• email copies of your most important writing to yourself. For my WIP, I do it constantly. Every day. If you use Gmail, you can email up to 20 MB (or more through your Google Drive).

For details on backing up your computer, check out LifeHacker, PC World, and Windows online help. They make it even easier to understand.


Jacqui Murray is the author of the popular Building a Midshipman, the story of her daughter’s journey from high school to United States Naval Academy, the Rowe-Delamagente thrillers, and Born in a Treacherous Timefirst in the Man vs. Nature saga. She is also the author/editor of over a hundred books on integrating tech into education, adjunct professor of technology in education, blog webmaster, an Amazon Vine Voice,  a columnist for TeachHUB and NEA Today, and a freelance journalist on tech ed topics. Look for her next prehistoric fiction, Survival of the Fittest, Spring 2019, first in the Crossroads Trilogy. You can find her tech ed books at her publisher’s website, Structured Learning

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52 thoughts on “End of Year Tech for Writers: Image and Backup Your Computer

  1. I’ve never heard of imaging the computer. Thanks for the tip. Another tip I have is to check your external hard drive to make sure it actually has the computer backed up files on it. Unfortunately we backed up to it, but all of the files weren’t getting backed up. We’d had the back-up a long time, so when the tech checked it, he heard something rattling inside. It was broken! sigh. Luckily we didn’t need it to back up at that time, Now we have a shiny new one that is purring along just fine. Do you ever use Dropbox as a back-up for the entire computer? We have 7 GB free storage on it. Thanks.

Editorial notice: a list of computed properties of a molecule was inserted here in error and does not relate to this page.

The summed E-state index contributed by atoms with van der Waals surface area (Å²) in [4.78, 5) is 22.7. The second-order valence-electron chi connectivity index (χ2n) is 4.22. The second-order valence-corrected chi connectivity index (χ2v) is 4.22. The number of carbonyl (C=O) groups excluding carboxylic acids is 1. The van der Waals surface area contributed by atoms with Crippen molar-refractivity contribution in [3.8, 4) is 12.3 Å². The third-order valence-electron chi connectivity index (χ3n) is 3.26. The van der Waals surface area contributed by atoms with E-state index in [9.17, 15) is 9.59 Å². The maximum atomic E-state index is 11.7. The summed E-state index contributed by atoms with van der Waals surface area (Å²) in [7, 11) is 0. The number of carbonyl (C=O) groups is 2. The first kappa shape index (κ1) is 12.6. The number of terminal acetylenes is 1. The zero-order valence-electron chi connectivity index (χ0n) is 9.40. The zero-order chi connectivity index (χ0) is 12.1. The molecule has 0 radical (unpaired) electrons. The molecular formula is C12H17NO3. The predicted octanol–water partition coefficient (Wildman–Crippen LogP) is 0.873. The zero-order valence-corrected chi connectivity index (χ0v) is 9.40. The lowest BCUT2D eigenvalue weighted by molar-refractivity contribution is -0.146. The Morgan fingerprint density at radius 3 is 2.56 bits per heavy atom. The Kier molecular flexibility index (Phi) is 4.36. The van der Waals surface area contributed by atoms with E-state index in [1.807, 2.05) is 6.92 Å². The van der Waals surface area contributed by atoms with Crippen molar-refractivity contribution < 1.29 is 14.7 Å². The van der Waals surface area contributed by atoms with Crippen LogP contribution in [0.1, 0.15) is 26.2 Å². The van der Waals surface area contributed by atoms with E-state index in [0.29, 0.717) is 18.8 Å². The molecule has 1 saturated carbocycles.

JQ Rose

    Liked by 1 person

    • It would be like copying everything on your computer to a dedicated drive but most systems have it automated.

      I don’t use a cloud drive for backup. I have Carbonite that backs everything up constantly and I can access the files in their cloud but I don’t save to Dropbox or Google Drive. I’m not terribly trusting yet!

      Like

  2. Anything that would make me go insane if I lost it is always in a cloud: Dropbox, Onedrive, and Google Drive. The thought of reformation makes me shutter. I do know someone in my community however who will do it for me at a reasonable price.

    I do think about buying a flash drive just for my writing so I don’t have to blindly depend on clouds.

    Liked by 1 person

  3. All very interesting and informative. One of the things I keep thinking about and not doing. You know when you think to yourself “I must text so-and-so…” and then don’t, but the fact that you’ve thought it somehow convinces you you’ve DONE it!? So thanks for the memory jog.

    Liked by 1 person

  4. Yet more new information for me to absorb – I’ve not heard of imaging your computer before, but it makes a lot of sense.
    At least I’m sorted on the back up situation – I’ve paid for a cloud backup service for years, because back in the bad old days before such things were available, I’d rarely remember to back up to disc until it was too late, and I’d lost a large chunk of work. Hooray for continuous back up, and the availability of your files on an computer with an internet connection!

    Liked by 1 person